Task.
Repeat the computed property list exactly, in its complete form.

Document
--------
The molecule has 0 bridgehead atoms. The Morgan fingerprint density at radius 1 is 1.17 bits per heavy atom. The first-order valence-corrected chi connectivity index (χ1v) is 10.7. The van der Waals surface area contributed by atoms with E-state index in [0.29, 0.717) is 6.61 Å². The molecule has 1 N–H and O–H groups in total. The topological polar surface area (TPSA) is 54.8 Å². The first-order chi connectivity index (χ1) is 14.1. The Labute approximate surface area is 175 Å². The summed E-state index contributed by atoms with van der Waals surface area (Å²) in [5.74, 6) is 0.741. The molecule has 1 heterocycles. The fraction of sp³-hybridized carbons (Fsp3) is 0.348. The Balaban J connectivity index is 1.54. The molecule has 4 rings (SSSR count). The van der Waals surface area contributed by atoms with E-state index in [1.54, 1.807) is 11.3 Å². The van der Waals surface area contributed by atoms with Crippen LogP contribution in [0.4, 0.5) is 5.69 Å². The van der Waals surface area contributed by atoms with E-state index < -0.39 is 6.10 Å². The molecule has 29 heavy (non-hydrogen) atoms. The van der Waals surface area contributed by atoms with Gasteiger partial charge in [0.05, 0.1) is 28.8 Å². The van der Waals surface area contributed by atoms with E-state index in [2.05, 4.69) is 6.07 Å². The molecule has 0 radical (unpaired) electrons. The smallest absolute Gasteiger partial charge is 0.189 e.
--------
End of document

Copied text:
The molecule has 0 bridgehead atoms. The Morgan fingerprint density at radius 1 is 1.17 bits per heavy atom. The first-order valence-corrected chi connectivity index (χ1v) is 10.7. The van der Waals surface area contributed by atoms with E-state index in [0.29, 0.717) is 6.61 Å². The molecule has 1 N–H and O–H groups in total. The topological polar surface area (TPSA) is 54.8 Å². The first-order chi connectivity index (χ1) is 14.1. The Labute approximate surface area is 175 Å². The summed E-state index contributed by atoms with van der Waals surface area (Å²) in [5.74, 6) is 0.741. The molecule has 1 heterocycles. The fraction of sp³-hybridized carbons (Fsp3) is 0.348. The Balaban J connectivity index is 1.54. The molecule has 4 rings (SSSR count). The van der Waals surface area contributed by atoms with E-state index in [1.54, 1.807) is 11.3 Å². The van der Waals surface area contributed by atoms with Crippen LogP contribution in [0.4, 0.5) is 5.69 Å². The van der Waals surface area contributed by atoms with E-state index < -0.39 is 6.10 Å². The molecule has 29 heavy (non-hydrogen) atoms. The van der Waals surface area contributed by atoms with Gasteiger partial charge in [0.05, 0.1) is 28.8 Å². The van der Waals surface area contributed by atoms with E-state index in [2.05, 4.69) is 6.07 Å². The molecule has 0 radical (unpaired) electrons. The smallest absolute Gasteiger partial charge is 0.189 e.